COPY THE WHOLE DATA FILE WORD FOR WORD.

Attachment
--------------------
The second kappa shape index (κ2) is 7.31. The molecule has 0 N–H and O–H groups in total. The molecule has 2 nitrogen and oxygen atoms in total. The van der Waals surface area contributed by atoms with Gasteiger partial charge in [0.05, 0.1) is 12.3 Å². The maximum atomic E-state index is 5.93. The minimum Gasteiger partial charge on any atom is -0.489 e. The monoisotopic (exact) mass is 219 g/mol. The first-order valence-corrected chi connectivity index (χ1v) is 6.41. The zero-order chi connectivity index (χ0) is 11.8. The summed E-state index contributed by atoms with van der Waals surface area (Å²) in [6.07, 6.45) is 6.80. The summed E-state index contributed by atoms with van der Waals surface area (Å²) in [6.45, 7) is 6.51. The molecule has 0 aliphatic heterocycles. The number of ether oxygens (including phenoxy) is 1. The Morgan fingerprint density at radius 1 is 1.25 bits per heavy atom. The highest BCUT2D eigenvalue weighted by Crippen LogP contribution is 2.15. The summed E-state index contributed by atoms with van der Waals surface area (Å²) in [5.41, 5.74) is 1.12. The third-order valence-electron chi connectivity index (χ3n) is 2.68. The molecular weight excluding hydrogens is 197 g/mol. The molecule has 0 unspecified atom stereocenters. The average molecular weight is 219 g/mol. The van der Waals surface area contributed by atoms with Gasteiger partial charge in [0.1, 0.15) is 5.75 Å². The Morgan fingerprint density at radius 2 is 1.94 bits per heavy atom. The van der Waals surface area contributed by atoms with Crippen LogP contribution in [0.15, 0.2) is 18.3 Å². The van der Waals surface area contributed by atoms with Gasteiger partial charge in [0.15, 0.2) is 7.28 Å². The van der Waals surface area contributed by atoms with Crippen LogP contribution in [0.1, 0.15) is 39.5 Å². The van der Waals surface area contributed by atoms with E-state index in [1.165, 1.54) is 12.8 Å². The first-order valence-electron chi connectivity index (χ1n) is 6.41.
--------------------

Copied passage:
The second kappa shape index (κ2) is 7.31. The molecule has 0 N–H and O–H groups in total. The molecule has 2 nitrogen and oxygen atoms in total. The van der Waals surface area contributed by atoms with Gasteiger partial charge in [0.05, 0.1) is 12.3 Å². The maximum atomic E-state index is 5.93. The minimum Gasteiger partial charge on any atom is -0.489 e. The monoisotopic (exact) mass is 219 g/mol. The first-order valence-corrected chi connectivity index (χ1v) is 6.41. The zero-order chi connectivity index (χ0) is 11.8. The summed E-state index contributed by atoms with van der Waals surface area (Å²) in [6.07, 6.45) is 6.80. The summed E-state index contributed by atoms with van der Waals surface area (Å²) in [6.45, 7) is 6.51. The molecule has 0 aliphatic heterocycles. The number of ether oxygens (including phenoxy) is 1. The Morgan fingerprint density at radius 1 is 1.25 bits per heavy atom. The highest BCUT2D eigenvalue weighted by Crippen LogP contribution is 2.15. The summed E-state index contributed by atoms with van der Waals surface area (Å²) in [5.41, 5.74) is 1.12. The third-order valence-electron chi connectivity index (χ3n) is 2.68. The molecular weight excluding hydrogens is 197 g/mol. The molecule has 0 unspecified atom stereocenters. The average molecular weight is 219 g/mol. The van der Waals surface area contributed by atoms with Gasteiger partial charge in [0.1, 0.15) is 5.75 Å². The Morgan fingerprint density at radius 2 is 1.94 bits per heavy atom. The van der Waals surface area contributed by atoms with Crippen LogP contribution in [0.15, 0.2) is 18.3 Å². The van der Waals surface area contributed by atoms with Gasteiger partial charge in [0.15, 0.2) is 7.28 Å². The van der Waals surface area contributed by atoms with Crippen LogP contribution in [0.1, 0.15) is 39.5 Å². The van der Waals surface area contributed by atoms with E-state index in [1.165, 1.54) is 12.8 Å². The first-order valence-electron chi connectivity index (χ1n) is 6.41.